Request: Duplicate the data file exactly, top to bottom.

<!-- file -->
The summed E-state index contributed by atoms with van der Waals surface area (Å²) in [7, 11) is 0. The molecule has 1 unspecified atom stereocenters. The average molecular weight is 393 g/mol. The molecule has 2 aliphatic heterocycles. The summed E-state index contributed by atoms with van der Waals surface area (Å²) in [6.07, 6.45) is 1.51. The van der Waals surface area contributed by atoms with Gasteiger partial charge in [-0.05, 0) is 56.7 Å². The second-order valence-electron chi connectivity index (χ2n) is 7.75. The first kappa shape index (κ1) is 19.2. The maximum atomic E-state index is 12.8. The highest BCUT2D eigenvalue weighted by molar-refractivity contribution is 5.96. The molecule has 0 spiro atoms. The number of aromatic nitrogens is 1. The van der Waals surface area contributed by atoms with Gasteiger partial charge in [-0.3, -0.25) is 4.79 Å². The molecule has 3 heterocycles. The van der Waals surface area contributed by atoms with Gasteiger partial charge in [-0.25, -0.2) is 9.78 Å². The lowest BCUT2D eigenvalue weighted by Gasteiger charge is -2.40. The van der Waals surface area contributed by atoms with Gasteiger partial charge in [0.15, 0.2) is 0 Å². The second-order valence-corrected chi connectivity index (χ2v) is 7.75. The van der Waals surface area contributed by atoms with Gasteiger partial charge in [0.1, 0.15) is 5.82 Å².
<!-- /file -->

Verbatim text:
The summed E-state index contributed by atoms with van der Waals surface area (Å²) in [7, 11) is 0. The molecule has 1 unspecified atom stereocenters. The average molecular weight is 393 g/mol. The molecule has 2 aliphatic heterocycles. The summed E-state index contributed by atoms with van der Waals surface area (Å²) in [6.07, 6.45) is 1.51. The van der Waals surface area contributed by atoms with Gasteiger partial charge in [-0.05, 0) is 56.7 Å². The second-order valence-electron chi connectivity index (χ2n) is 7.75. The first kappa shape index (κ1) is 19.2. The maximum atomic E-state index is 12.8. The highest BCUT2D eigenvalue weighted by molar-refractivity contribution is 5.96. The molecule has 0 spiro atoms. The number of aromatic nitrogens is 1. The van der Waals surface area contributed by atoms with Gasteiger partial charge in [-0.3, -0.25) is 4.79 Å². The molecule has 3 heterocycles. The van der Waals surface area contributed by atoms with Gasteiger partial charge in [-0.25, -0.2) is 9.78 Å². The lowest BCUT2D eigenvalue weighted by Gasteiger charge is -2.40. The van der Waals surface area contributed by atoms with Gasteiger partial charge in [0.15, 0.2) is 0 Å². The second-order valence-corrected chi connectivity index (χ2v) is 7.75. The van der Waals surface area contributed by atoms with Gasteiger partial charge in [0.1, 0.15) is 5.82 Å².